DEJA-VU ALL OVER AGAIN
(This article originally ran in the June, 2013 Camera Bag column in Railfan & Railroad Magazine.
It has been updated for presentation here.)
Yogi Berra, the great New York Yankees catcher and manager, is famous for the unique way he twisted popular sayings into his own "Yogi-isms," that while at first seem redundant or contradictory, on deeper reflection one realizes the stunningly straight forward way they express the true meaning of the thought. "We made too many wrong mistakes." "You can observe a lot just by watching." "The future ain't what it used to be." "When you come to a fork in the road, take it." "Half the lies they tell about me aren't true." "It ain't over till it's over." "It's like déjà-vu all over again."
Déjà-vu: "A feeling of reliving or re-experiencing something that happened in the past." I think it is safe to say we all have experienced at times that eerie feeling of having "been there" or "done that" before, maybe more than once or twice. And this theme is a good way to give some new purpose to your time trackside as well as add interest to a railfan slide or image show.
In the early 1980s during my years at the Arapahoe County jail beside the Burlington Northern / Denver & Rio Grande Western "Joint Line" tracks in downtown Littleton, Colorado (note that I WORKED in the jail as a deputy, I was not IN jail!), I had occasion to see many trains passing through town, and often spent some of my off days photographing in this area.
But since the 1970s, the town's concern had been growing over the many long, slow moving trains passing through town blocking the two grade crossings, potentially delaying fire and ambulances responding to emergency calls. The solution was a mile long "depression" built between 1983 and 1987 to lower the rails under the crossings. The accompanying photo of a Burlington Northern northbound train was taken in 1982 before the depression project had started. The Southern Pacific photo is in the same location, but taken 14 years later after the depression project was completed. Déjà-vu.
RIGHT: Southern Pacific northbound through Littleton, Colorado in the same location but in the Railroad Depression in 1996. Today there is a double light rail line where the tire tracks are.
And including my other activities here along with other photos of pre-railroad depression days, which spark memories of my time working in the jail as well as railfanning in the area (including some photos of trains taken from the roof of the jail with my Olympus XA pocket camera), it has been déjà-vu all over again each time I look at any of these photos or pass by this area again.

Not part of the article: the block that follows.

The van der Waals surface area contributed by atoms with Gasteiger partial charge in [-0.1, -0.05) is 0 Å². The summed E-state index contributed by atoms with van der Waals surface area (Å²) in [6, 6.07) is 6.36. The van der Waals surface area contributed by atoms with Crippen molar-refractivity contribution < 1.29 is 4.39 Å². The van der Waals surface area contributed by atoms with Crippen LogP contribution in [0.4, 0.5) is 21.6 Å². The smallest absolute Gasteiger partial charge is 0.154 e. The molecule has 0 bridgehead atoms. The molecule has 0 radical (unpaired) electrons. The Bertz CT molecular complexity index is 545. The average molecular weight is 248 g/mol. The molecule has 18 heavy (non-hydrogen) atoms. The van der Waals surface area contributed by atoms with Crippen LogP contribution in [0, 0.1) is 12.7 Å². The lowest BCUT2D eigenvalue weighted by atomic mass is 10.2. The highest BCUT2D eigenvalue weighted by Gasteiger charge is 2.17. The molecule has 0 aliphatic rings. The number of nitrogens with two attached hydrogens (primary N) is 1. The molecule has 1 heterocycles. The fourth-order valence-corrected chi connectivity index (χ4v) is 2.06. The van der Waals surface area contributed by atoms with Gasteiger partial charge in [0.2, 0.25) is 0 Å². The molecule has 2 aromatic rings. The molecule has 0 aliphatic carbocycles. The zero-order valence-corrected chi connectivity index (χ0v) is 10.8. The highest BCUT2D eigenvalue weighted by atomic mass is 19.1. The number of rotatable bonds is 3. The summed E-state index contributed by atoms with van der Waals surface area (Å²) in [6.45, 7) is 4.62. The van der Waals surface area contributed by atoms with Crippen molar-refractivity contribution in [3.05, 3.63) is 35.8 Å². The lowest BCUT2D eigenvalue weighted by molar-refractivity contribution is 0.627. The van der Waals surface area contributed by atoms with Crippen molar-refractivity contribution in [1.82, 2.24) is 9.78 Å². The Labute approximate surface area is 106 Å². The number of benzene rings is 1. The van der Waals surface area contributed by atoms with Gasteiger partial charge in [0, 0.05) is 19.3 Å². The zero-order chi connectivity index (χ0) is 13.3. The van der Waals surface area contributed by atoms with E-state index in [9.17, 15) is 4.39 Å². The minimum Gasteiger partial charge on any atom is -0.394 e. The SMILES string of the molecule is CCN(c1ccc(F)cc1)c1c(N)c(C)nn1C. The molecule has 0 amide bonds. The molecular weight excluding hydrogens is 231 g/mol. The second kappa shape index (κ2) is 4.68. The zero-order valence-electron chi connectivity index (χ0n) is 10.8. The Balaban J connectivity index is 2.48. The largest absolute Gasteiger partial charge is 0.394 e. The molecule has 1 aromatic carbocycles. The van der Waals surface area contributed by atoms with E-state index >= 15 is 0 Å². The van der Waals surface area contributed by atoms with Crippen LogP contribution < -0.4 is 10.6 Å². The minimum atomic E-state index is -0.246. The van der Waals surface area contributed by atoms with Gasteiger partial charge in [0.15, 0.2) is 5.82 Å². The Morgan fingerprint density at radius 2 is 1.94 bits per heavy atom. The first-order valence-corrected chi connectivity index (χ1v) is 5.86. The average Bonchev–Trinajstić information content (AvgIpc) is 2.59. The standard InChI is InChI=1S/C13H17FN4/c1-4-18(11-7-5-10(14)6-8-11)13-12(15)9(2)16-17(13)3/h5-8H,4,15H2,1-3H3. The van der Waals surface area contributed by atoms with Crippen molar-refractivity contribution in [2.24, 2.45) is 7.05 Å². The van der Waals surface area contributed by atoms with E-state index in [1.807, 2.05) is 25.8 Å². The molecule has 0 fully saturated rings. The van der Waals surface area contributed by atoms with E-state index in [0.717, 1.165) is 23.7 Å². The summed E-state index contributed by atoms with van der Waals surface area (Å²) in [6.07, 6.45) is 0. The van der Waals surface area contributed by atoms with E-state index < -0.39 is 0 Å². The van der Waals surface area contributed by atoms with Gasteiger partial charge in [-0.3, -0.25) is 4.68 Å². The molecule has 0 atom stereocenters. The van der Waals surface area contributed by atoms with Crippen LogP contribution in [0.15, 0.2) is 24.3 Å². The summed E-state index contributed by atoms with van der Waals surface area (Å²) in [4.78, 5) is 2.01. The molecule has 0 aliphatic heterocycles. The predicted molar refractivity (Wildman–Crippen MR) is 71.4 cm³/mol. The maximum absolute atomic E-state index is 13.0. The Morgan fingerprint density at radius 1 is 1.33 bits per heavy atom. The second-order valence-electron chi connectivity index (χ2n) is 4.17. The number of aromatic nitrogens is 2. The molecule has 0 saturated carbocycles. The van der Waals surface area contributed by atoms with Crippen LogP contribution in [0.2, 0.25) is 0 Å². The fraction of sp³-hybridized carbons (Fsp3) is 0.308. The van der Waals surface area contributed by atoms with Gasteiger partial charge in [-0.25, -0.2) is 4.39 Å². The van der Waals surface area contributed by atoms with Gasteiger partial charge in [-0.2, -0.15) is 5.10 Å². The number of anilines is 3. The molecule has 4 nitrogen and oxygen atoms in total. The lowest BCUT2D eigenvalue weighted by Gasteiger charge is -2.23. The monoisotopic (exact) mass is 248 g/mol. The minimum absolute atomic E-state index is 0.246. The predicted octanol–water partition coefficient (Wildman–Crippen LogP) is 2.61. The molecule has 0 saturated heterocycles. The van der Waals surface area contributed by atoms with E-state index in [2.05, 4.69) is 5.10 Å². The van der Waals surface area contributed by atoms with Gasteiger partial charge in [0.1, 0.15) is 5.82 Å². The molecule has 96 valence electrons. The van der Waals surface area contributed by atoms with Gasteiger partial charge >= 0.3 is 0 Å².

At times the feeling is so real I almost believe I can go back to the old jail (impossible, as it was torn down years ago) or walk out to the tracks to snap a passing train from the same view point (impossible, as the tracks are now lined with a high chain link fence). I have to mentally pinch myself to get back to reality. But then, that is how déjà-vu affects.
Another excellent example of a déjà-vu railroad location is the iconic Jukes Tree outside Chama, New Mexico on the former Denver & Rio Grande Western narrow gauge line, now the Cumbres & Toltec Scenic. This tree, a large, mature and very distinctively shaped pine, was made famous by D&RG employee and railfan Fred Jukes' 1908 photo of a little train passing under it. Today this tree is little changed from over 100 years ago.
For decades, going back into the 1950s or even farther, railfans pilgrimaging to Chama from all over the country as well as Europe and Asia have included photos of this tree with a train passing underneath in their itinerary, and it is frequently a location for photo run-bys on the excursion freights held annually on the C&TS. As just one example, in October 2012 I was waiting near the tree for a photo, when a group of German (I think, from the sound of their language) fans in town for the weekend's photo excursion freight drove up and set up their tripods and Video Cams for photos.
Every time I see this tree or photos of it, I get a déjà-vu feeling about Fred Juke's photo as well as the several times I have photographed the tree. Déjà-vu all over again AND again. (There were actually two different Jukes Trees, the second one is no longer standing. See The Mystery of Jukes Tree - Are They the Same Locations? which appeared in the April 1990 issue of Railfan & Railroad magazine.
Creating a sense of déjà-vu for yourself can be done in several ways. First, pick a location you have photographed that you find inspirational and have been getting the desire to go back and photograph again (the déjà-vu part), such as with my experiences on the Joint Line, and show them side by side at a slide or image show. (If the old photo is a slide or print and today you are shooting digital, scan the old image so it can be shown together with the new photo.) Or maybe you have traded slides and have acquired one or several showing interesting or historic locations that you would like to see and photograph yourself. You may have seen an interesting photo from a few decades ago in a book or magazine, and you could go out and photograph that location as it is today.